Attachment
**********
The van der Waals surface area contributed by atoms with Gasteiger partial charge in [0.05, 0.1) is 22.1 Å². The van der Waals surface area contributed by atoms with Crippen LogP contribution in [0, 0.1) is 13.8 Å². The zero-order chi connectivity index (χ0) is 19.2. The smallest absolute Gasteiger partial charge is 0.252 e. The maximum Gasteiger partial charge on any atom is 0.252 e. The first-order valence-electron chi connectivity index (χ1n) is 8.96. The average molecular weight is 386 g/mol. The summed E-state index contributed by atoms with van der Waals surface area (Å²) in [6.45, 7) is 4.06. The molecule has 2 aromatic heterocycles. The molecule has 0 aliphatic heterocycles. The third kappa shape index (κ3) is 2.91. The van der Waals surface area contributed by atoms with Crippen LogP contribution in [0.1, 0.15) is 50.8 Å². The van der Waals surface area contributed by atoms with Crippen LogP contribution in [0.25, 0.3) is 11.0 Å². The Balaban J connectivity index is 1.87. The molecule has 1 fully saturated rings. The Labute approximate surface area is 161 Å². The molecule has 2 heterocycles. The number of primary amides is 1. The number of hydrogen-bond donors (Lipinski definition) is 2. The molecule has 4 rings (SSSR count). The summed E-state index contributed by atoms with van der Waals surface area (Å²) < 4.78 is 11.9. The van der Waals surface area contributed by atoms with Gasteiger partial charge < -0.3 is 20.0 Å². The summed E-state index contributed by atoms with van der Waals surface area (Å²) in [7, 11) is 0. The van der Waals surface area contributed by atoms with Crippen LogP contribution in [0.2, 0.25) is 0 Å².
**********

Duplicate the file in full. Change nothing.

The van der Waals surface area contributed by atoms with Gasteiger partial charge in [0.05, 0.1) is 22.1 Å². The van der Waals surface area contributed by atoms with Crippen LogP contribution in [0, 0.1) is 13.8 Å². The zero-order chi connectivity index (χ0) is 19.2. The smallest absolute Gasteiger partial charge is 0.252 e. The maximum Gasteiger partial charge on any atom is 0.252 e. The first-order valence-electron chi connectivity index (χ1n) is 8.96. The average molecular weight is 386 g/mol. The summed E-state index contributed by atoms with van der Waals surface area (Å²) in [6.45, 7) is 4.06. The molecule has 2 aromatic heterocycles. The molecule has 0 aliphatic heterocycles. The third kappa shape index (κ3) is 2.91. The van der Waals surface area contributed by atoms with Crippen LogP contribution in [0.1, 0.15) is 50.8 Å². The van der Waals surface area contributed by atoms with Crippen LogP contribution in [0.25, 0.3) is 11.0 Å². The Balaban J connectivity index is 1.87. The molecule has 1 fully saturated rings. The Labute approximate surface area is 161 Å². The molecule has 2 heterocycles. The number of primary amides is 1. The number of hydrogen-bond donors (Lipinski definition) is 2. The molecule has 4 rings (SSSR count). The summed E-state index contributed by atoms with van der Waals surface area (Å²) < 4.78 is 11.9. The van der Waals surface area contributed by atoms with Gasteiger partial charge < -0.3 is 20.0 Å². The summed E-state index contributed by atoms with van der Waals surface area (Å²) in [7, 11) is 0. The van der Waals surface area contributed by atoms with Crippen LogP contribution in [0.2, 0.25) is 0 Å².